Ewer with Cover
On View: Asian Galleries, South, 2nd floor
With its delicate modeling and restrained decoration, this botanically inspired vessel is considered one of the finest Korean ceramics in existence. The lid and body have fired to slightly different tones of green—probably because they were in separate areas of the kiln—but we know that they belong together, because the tiny white moth on the lid appears directly opposite the cocoon, from which it has just emerged, on the handle. Whereas the body of the ewer is made of light gray clay, the moth and cocoon are in white porcelain, a material that was new to Korean potters at the time. Also new was the addition of tiny white spots of slip (liquid clay) to highlight various elements of the vessel: these are a precursor to the inlaid decoration that would become the signature ornamentation on later Goryeo celadons.
Stoneware with underglaze slip decoration and celadon glaze
first half 12th century
9 7/8 x 9 1/2 x 5 1/2 in. (25.1 x 24.1 x 14 cm) (show scale)
Gift of Mrs. Darwin R. James III
You may download and use Brooklyn Museum images of this three-dimensional work in accordance with a Creative Commons license
. Fair use, as understood under the United States Copyright Act, may also apply.
Please include caption information from this page and credit the Brooklyn Museum. If you need a high resolution file, please fill out our online application form
For further information about copyright, we recommend resources at the United States Library of Congress
, Cornell University
, Copyright and Cultural Institutions: Guidelines for U.S. Libraries, Archives, and Museums
, and Copyright Watch
For more information about the Museum's rights project, including how rights types are assigned, please see our blog posts on copyright
If you have any information regarding this work and rights to it, please contact email@example.com
Ewer with Cover, first half 12th century. Stoneware with underglaze slip decoration and celadon glaze, 9 7/8 x 9 1/2 x 5 1/2 in. (25.1 x 24.1 x 14 cm). Brooklyn Museum, Gift of Mrs. Darwin R. James III, 56.138.1a-b. Creative Commons-BY (Photo: Brooklyn Museum, 56.138.1a-b_SL3_edited.jpg)
overall, 56.138.1a-b_SL3_edited.jpg. Brooklyn Museum photograph
"CUR" at the beginning of an image file name means that the image was created by a curatorial staff member. These study images may be digital point-and-shoot photographs, when we don\'t yet have high-quality studio photography, or they may be scans of older negatives, slides, or photographic prints, providing historical documentation of the object.
From "Korean Art Collection in the Brooklyn Museum" catalogue.
The lotiform body is carved with a design of overlapping lotus petals framing leaf sprays. A pulled handle in the form of a lotus stalk is elegantly tied at the top with reeds. The cover is in the shape of an inverted lotus blossom, while the knob of the lid re-creates a lotus bud just beginning to unfurl. The cover and handle were originally joined by a chain, now marked by two loops, which are placed where a butterfly sitting on the cover would have connected with the insect's pupa on the handle. Dots of white slip accentuate the ornamental motifs. This decorative technique marks the earliest celadon wares of the twelfth century, just prior to the development of the slip inlay technique.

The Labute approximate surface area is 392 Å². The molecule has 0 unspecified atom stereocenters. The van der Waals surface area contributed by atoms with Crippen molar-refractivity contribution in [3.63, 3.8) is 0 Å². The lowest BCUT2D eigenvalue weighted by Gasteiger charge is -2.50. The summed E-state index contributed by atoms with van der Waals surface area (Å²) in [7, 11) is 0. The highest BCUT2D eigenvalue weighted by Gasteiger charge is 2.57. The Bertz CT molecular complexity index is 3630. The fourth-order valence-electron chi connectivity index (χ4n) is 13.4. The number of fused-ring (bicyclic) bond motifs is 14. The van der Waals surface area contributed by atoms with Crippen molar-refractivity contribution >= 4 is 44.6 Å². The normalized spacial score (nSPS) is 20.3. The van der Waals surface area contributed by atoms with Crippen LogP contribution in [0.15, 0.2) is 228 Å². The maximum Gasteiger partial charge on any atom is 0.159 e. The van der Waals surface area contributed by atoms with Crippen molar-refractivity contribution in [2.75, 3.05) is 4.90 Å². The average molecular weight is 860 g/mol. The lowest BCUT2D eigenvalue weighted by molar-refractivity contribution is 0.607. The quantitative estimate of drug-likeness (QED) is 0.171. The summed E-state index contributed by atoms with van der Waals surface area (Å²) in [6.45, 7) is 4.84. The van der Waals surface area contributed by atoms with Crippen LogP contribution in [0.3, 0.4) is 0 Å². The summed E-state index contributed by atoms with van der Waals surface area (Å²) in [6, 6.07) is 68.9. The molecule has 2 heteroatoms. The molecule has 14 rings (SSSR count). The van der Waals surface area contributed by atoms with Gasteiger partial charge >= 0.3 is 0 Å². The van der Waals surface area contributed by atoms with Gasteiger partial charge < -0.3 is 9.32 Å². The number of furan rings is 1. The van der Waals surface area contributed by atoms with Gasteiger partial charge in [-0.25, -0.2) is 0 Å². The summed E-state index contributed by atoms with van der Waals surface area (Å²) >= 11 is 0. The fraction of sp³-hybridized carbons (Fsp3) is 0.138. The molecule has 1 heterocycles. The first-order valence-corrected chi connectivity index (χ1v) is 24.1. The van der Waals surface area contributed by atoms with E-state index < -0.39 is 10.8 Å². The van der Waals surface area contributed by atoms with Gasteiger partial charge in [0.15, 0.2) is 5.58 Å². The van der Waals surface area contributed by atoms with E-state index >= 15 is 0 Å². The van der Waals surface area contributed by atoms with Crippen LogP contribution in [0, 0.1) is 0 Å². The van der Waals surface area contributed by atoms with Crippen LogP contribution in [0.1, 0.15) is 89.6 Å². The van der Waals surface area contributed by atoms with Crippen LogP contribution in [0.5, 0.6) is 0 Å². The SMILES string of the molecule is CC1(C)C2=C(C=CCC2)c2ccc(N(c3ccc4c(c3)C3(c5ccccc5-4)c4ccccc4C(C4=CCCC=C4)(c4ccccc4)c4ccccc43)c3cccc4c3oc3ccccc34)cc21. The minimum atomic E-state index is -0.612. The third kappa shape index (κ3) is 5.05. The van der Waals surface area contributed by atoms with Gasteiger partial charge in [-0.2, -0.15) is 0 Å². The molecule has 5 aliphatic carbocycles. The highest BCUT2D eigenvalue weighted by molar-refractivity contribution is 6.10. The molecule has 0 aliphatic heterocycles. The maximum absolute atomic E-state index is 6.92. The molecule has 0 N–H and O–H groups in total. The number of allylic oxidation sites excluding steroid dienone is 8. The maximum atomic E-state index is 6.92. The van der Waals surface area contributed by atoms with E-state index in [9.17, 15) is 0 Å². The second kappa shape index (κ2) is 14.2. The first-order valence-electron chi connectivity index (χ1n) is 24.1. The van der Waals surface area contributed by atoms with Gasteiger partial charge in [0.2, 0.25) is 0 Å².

This ewer's body is in the shape of a lotus blossom. The flower petals are arranged in four tiers, and carved in relief while the veins on the flower petals are incised. The band of lotus petals contains a honeysuckle design further embellished with dots in white slip. The lid is also decorated with three tiers of lotus petals with white slip coating, relief carving, and incision. The knob on the lid takes the shape of a lotus bud, which is accompanied by a butterfly made of white clay. Uniquely, the butterfly forms a pair with the triangular lotus leaf attached to the handle of the body. The butterfly appliqué is attached to a ring by which the ewer would have been connected to its matching cover. The shapes of the spout, handle, and foot are derived from a bamboo motif and sumptuously decorated by the techniques of incision, slip coating, and appliqué. The absence of the Goryeo dynasty's unique inlay technique shows that the ewer was made in the mid-twelfth century. The highly refined clay body and glazing, use of silica for kiln stacking, general figure of the ewer, and the various techniques used for decoration make it a truly fine work of art.
Not every record you will find here is complete. More information is available for some works than for others, and some entries have been updated more recently. Records are frequently reviewed and revised, and we welcome
any additional information you might have.